Do Filipinos view rape as a joking matter? Rodrigo Duterte, the Mayor of Davao who jokes about rape and killings, has widened his lead over rivals ahead of the May 9 presidential election, according to a nationwide poll released Tuesday.
Weeks after Duterte’s controversial remarks earlier this month, he continues to draw mammoth crowds. His supporters aggressively go after his critics, spamming the online hotlines of women’s groups and swamping social media with nationalist rants. They cheered when their candidate dared the ambassadors of Australia and the US — close allies of the country — to severe ties if he gets elected.
On April 13, Duterte cited the rape and killing of 36-year old Australian missionary Jacqueline Hamill during a 1989 prison hostage standoff to illustrate the need for a tough leader. But the law-and-order message went off track when the mayor joked he should have 'gone first', after seeing the face of the victim, whom he described as having movie-star looks.
Australia's Ambassador to the Philippines Amanda Gorely reacted on Twitter, saying 'rape and murder should never be joked about or trivialised' though without naming Duterte.
The US Ambassador Philip Goldberg then told CNN Philippines: 'I can only agree with my colleague from the Australian Embassy'.
Duterte apologised for his 'gutter language but slammed the envoys. First he warned the Australian government to 'stay out'. A few days later he said, 'It would do well with the American ambassador and the Australian ambassador to shut their mouths.' He also went on the attack against women’s groups, which his followers saw as a green light to unleash a swarm of abuse.
The Philippines is often touted as Asia’s most vibrant democracy in the western sense but there is no excuse for Duterte’s message. He was wrong on many levels. Foreigners are understandably puzzled and alarmed by what appears to be a display of attitudes and prejudices from the dark ages.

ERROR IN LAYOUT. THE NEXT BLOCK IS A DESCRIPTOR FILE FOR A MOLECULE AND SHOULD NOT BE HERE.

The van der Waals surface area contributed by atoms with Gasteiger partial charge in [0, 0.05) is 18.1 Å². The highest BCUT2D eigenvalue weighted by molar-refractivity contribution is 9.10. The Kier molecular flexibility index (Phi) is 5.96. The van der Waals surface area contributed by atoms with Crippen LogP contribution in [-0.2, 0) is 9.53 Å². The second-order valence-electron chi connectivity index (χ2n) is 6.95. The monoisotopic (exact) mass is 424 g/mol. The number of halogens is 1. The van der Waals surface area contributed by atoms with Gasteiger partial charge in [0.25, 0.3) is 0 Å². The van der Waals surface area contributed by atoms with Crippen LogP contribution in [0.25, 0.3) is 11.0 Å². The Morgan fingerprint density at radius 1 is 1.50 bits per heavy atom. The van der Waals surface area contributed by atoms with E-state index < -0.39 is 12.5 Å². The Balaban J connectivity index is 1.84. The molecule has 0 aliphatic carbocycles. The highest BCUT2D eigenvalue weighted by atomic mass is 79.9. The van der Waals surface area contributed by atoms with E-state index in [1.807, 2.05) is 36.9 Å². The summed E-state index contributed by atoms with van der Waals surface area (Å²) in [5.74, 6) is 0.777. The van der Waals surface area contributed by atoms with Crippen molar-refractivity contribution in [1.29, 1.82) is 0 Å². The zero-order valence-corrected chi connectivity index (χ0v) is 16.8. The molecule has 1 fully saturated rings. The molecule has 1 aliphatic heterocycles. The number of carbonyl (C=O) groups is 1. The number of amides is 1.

It would help if they could view these events through the eyes of Duterte's followers. He is a hero to people who have always found themselves outsiders in political and economic decision-making. Duterte is their proxy in a long-running, silent but seething war against the country’s elite and their backers.
Duterte’s supporters, which include some feminists and progressives, admit the Mayor erred, but add that they prefer his horrible jokes to horrible governance. They cite his record for helping poor people by providing services for health and education and in keeping residents of his city safe from crime. They also point to his city’s solid record in pushing women’s rights and welfare.
Ambassador Gorely would have been better focusing on Jacqueline Hamill and tapping into the public well of sympathy by citing the murdered woman's mission to help local communities. Instead, the ambassador’s impersonal, judgmental tone was construed as a personal attack on Duterte as the presidential election campaigns hit the homestretch.
Philippine law bans foreigners from directly of indirectly influencing the country’s elections and, when Duterte is criticised, many voters feel the country’s elite is ganging up on an outsider who likes verbally slapping down powerful institutions. He once cursed Pope Francis for causing monstrous traffic jams during his 2015 visit. Facing a tide of criticism, Duterte then exposed the sexual molestation he experience in the hands of a priest. The religious order that runs his former school has acknowledged there were complaints made about the priest, who died several years ago.
Filipinos see Australia as a regional power, and the US as the world’s superpower. Both countries have heaped praise on President Beningo Aquino’s economic gains, which many citizens say they not benefited from. Duterte’s supporters also compare the reaction to Duterte's 'joke' with the silence or muted remarks that have greeted past accounts of grave human rights violations by government forces.
The US stance is also seen as hypocritical because it insists on special treatment for American soldiers charged with rape and human rights violations. And Davao City remembers how a decade ago, the American government spirited out an American national suspected of orchestrating bomb blasts. Duterte, mayor then too, was vocal in his anger.
Duterte loves to flaunt his ties to the masses but the fact is, they believe him. There is no question he should never have made that rape joke. But the reaction from the Australian and US envoys has only cemented his followers’ belief they are backing the underdog in a David vs Goliath battle.
Photo: Dondi Tawatao/Getty Images